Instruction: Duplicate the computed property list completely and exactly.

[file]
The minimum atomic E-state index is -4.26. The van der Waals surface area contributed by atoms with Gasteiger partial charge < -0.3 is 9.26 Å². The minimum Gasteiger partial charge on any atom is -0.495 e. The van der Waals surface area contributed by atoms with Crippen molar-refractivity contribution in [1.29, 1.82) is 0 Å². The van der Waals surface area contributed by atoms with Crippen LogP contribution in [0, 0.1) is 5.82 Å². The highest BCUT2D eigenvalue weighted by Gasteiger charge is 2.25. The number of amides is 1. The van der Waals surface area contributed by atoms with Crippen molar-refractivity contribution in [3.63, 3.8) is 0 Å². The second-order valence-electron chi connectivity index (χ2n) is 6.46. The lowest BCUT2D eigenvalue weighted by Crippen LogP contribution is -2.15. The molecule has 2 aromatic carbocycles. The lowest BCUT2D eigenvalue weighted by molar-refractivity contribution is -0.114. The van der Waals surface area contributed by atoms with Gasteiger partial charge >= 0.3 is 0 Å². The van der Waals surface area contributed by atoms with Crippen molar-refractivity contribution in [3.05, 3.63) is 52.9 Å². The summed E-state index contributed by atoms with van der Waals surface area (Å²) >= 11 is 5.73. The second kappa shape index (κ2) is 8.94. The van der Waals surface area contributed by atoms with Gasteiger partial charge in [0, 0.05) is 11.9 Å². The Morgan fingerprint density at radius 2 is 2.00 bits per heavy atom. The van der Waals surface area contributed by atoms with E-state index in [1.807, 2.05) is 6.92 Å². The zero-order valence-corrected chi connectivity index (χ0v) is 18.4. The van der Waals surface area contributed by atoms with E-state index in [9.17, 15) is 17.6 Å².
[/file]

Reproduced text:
The minimum atomic E-state index is -4.26. The van der Waals surface area contributed by atoms with Gasteiger partial charge < -0.3 is 9.26 Å². The minimum Gasteiger partial charge on any atom is -0.495 e. The van der Waals surface area contributed by atoms with Crippen molar-refractivity contribution in [1.29, 1.82) is 0 Å². The van der Waals surface area contributed by atoms with Crippen LogP contribution in [0, 0.1) is 5.82 Å². The highest BCUT2D eigenvalue weighted by Gasteiger charge is 2.25. The number of amides is 1. The van der Waals surface area contributed by atoms with Crippen molar-refractivity contribution in [3.63, 3.8) is 0 Å². The second-order valence-electron chi connectivity index (χ2n) is 6.46. The lowest BCUT2D eigenvalue weighted by Crippen LogP contribution is -2.15. The molecule has 2 aromatic carbocycles. The lowest BCUT2D eigenvalue weighted by molar-refractivity contribution is -0.114. The van der Waals surface area contributed by atoms with Gasteiger partial charge >= 0.3 is 0 Å². The van der Waals surface area contributed by atoms with Crippen molar-refractivity contribution in [3.05, 3.63) is 52.9 Å². The summed E-state index contributed by atoms with van der Waals surface area (Å²) >= 11 is 5.73. The second kappa shape index (κ2) is 8.94. The van der Waals surface area contributed by atoms with Gasteiger partial charge in [0, 0.05) is 11.9 Å². The Morgan fingerprint density at radius 2 is 2.00 bits per heavy atom. The van der Waals surface area contributed by atoms with E-state index in [1.807, 2.05) is 6.92 Å². The zero-order valence-corrected chi connectivity index (χ0v) is 18.4. The van der Waals surface area contributed by atoms with E-state index in [9.17, 15) is 17.6 Å².